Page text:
2014 International Prize for Arabic Fiction Longlist Announced

The longlist for this year’s International Prize for Arabic Fiction (IPAF) is in, and the still-anonymous judges have chosen the maximum number — 16 novels:


A number of well-known authors are on the list, including Egypt’s Ibrahim Abdelmeguid, with his third in a trilogy, Clouds Over Alexandria; previously shortlisted Sudanese author Amir Tag Elsir with 366; popular Egyptian author Ahmed Mourad with The Blue Elephant, Kuwait’s Ismail Fahd Ismail with his The Phoenix and the Faithful Friend, and acclaimed Syrian author Khaled Khalifa for his No Knives in this City’s Kitchens, which also won the 2013 Naguib Mahfouz Medal for Literature.

Others on the list who have been previously longlisted for the award include Iraqi novelist Inaam Kachachi, on the list this year for Tashari, Palestinian novelist Ibrahim Nasrallah, listed for The Edge of the Abyss, and Algerian novelist Waciny Laredj, longlisted for the third time for his Ashes of the East: The Wolf Who Grew Up in the Wilderness.

Ahmed Saadawi, who’s on the list for his Frankenstein in Baghdad, took part in the IPAF “nadwa” in 2012, under the tutelage of his fellow longlisters Inaam Kachachi and Amir Tag Elsir. Last year’s shortlisted novelist Mohammad Hassan Alwan also had taken part in an IPAF nadwa, or writer’s retreat. An excerpt from Saadawi’s novel appeared in the Beirut39 anthology.

Just as last year, there are only two women on the longlist: Saudi writer Badryah el-Bishr and Iraqi novelist Inaam Kachachi.

In a news release, the 2014 Chair of Judges — whose name will be revealed with the shortlist next month — commented on the longlist that, in looking at the novels, “themes include the socio-political problems currently experienced in many parts of the Arab world, especially the violence and displacement inflicted upon religious and ethnic minorities.” The shortlist is set to be announced on February 10 in Amman, Jordan.

There were a record 156 entries this year, markedly up from 2013’s 133. According to IPAF organizers, there has been a marked increase in publishers submitting to the prize — from 68 last year to 86 this year.

The full list, in alphabetical order:

Title Author Nationality Publisher
Clouds Over Alexandria Ibrahim Abdelmeguid (@ibmeguid) Egyptian Dar al-Shorouq
Love Stories on al-Asha Street Badryah El-Bishr @badriahalbeshr Saudi Arabian Dar al-Saqi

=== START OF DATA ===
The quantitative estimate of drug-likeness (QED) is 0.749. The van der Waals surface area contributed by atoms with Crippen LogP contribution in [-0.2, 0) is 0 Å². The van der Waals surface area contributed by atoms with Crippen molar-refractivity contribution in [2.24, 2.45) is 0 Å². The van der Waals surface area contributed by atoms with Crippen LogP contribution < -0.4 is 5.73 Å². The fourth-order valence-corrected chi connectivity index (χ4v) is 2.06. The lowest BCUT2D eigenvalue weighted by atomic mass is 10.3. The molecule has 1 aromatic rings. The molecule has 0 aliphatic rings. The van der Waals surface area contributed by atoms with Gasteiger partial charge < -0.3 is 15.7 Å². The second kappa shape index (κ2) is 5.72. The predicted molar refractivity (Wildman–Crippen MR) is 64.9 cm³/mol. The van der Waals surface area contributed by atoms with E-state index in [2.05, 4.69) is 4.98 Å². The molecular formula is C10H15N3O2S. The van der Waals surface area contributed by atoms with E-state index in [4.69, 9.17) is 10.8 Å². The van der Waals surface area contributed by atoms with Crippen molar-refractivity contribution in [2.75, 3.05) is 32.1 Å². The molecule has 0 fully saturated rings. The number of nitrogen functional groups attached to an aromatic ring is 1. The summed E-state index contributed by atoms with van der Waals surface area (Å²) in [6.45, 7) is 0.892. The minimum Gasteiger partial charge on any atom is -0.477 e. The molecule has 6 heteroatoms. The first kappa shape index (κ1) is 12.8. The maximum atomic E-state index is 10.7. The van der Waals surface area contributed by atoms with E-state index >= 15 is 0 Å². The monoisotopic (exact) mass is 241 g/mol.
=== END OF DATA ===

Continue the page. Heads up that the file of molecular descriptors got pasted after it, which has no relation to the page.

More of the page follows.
The Bearer of the Purple Rose Antoine Douaihy Lebanese Arab Scientific Publishers
366 Amir Tag Elsir @amirelsir Sudanese Arab Scientific Publishers
A Rare Blue Bird that Flies with Me Youssef Fadel Moroccan Dar al-Adab
The Season of Pike Fishing Ismail Ghazali Moroccan Dar al-Ain
The Phoenix and the Faithful Friend Ismail Fahd Ismail Kuwaiti Arab Scientific Publishers
Tashari Inaam Kachachi Iraqi Dar al-Jadid
No Knives in this City’s Kitchens Khaled Khalifa Syrian Dar al-Ain
God’s Land of Exile Ashraf al-Khamaisi Egyptian Al-Hadara
Ashes of the East: The Wolf who Grew Up in the Wilderness Waciny Laredj @Waciny_Laredj Algerian Al-Jamal
The Journeys of ‘Abdi, known as Son of Hamriya Abdelrahim Lahbibi Moroccan Africa East
The Blue Elephant Ahmed Mourad Egyptian Dar al-Shorouq
The Edge of the Abyss Ibrahim Nasrallah @i_nasrallah23 Jordanian -Palestinian Arab Scientific Publishers
The Sad Night of Ali Baba Abdel Khaliq al-Rikabi Iraqi The Arab Institute for Research and Publishing
Frankenstein in Baghdad Ahmed Saadawi @saadawi111 Iraqi Al-Jamal

There are some issues with the table in Arabic, but you can see it here.


  1. Reblogged this on Assemism and commented:
    Interesting titles, and other mediocre ones.

  2. Seems we have quite a conservative jury this year as well, they’re still pretty much steering clear of more adventurous/experimental writing. But at least Lahbibi sounds interesting, and the snippet from Ahmad al-Ghazali’s book in Beirut 39 made me want to read the whole book.

    1. Yes, I can’t remember whether Youssef Rakha, for instance, signs on to have his books nominated, or Nael al-Toukhy, but that sort of more boundary-bending writing is generally missing. I suppose we have to wait another month to see who the judges are!

      1. Ok, so it’s the writers themselves that sign on? I imagined it was all up to the publishing houses. That might explain a few absentees. Actually, Rakha and el-Toukhy were exactly the ones I was thinking of, along with Salim Barakat’s حورية الماء وبناتها , which is really Way Out There, even by his standards.

        1. It’s the publishers who submit the 3 titles, but authors have to sign a form saying that they’re willing to do some stuff, like travel around and promote the novel under the IPAF auspices, I think. Radwa Ashour for instance said she’s not going in for the award. Gamal al-Ghitani too, I believe.

          So publishers choose, but they need an AOK from the author.

  3. Really?! That was interesting to hear, I had no idea they had such conditions. Then we’ve suddenly come quite a long way from The Greatest Arabic Novel of the Year, Full Stop. (If the Nobel Committe had used the same standards, well then we’d have no Munro, Pinter, Beckett … or Mahfouz among the laureates.) It puts the whole procedure in a very different light.
    (And basically that means I just might stop hoping for Salim Barakat among the nominees, since he refuses to travel anywhere or promote anything…)

    1. One imagines it’s some sort of failsafe against the author turning down the prize?

      1. Aah, the Sonallah Ibrahim Paragraph! 😉 You’re probably right.

Comments are closed.